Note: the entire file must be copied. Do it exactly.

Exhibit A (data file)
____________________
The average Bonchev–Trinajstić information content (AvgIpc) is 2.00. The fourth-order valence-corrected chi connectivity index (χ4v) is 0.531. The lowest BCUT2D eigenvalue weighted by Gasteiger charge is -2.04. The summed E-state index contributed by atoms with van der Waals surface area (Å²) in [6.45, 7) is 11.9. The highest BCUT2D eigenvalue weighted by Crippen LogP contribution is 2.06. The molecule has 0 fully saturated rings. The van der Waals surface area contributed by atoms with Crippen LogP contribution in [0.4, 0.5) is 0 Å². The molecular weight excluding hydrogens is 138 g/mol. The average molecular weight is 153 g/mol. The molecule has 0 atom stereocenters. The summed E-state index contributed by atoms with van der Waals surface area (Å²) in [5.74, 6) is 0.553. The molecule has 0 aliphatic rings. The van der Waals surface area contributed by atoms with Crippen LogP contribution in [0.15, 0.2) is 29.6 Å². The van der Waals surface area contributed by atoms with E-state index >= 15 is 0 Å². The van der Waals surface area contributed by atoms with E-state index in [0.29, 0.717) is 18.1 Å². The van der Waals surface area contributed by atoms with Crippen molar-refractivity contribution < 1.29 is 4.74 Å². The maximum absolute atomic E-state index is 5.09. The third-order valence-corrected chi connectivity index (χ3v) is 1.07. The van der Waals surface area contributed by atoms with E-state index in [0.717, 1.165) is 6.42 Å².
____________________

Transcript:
The average Bonchev–Trinajstić information content (AvgIpc) is 2.00. The fourth-order valence-corrected chi connectivity index (χ4v) is 0.531. The lowest BCUT2D eigenvalue weighted by Gasteiger charge is -2.04. The summed E-state index contributed by atoms with van der Waals surface area (Å²) in [6.45, 7) is 11.9. The highest BCUT2D eigenvalue weighted by Crippen LogP contribution is 2.06. The molecule has 0 fully saturated rings. The van der Waals surface area contributed by atoms with Crippen LogP contribution in [0.4, 0.5) is 0 Å². The molecular weight excluding hydrogens is 138 g/mol. The average molecular weight is 153 g/mol. The molecule has 0 atom stereocenters. The summed E-state index contributed by atoms with van der Waals surface area (Å²) in [5.74, 6) is 0.553. The molecule has 0 aliphatic rings. The van der Waals surface area contributed by atoms with Crippen LogP contribution in [0.15, 0.2) is 29.6 Å². The van der Waals surface area contributed by atoms with E-state index >= 15 is 0 Å². The van der Waals surface area contributed by atoms with E-state index in [0.29, 0.717) is 18.1 Å². The van der Waals surface area contributed by atoms with Crippen molar-refractivity contribution < 1.29 is 4.74 Å². The maximum absolute atomic E-state index is 5.09. The third-order valence-corrected chi connectivity index (χ3v) is 1.07. The van der Waals surface area contributed by atoms with E-state index in [0.717, 1.165) is 6.42 Å².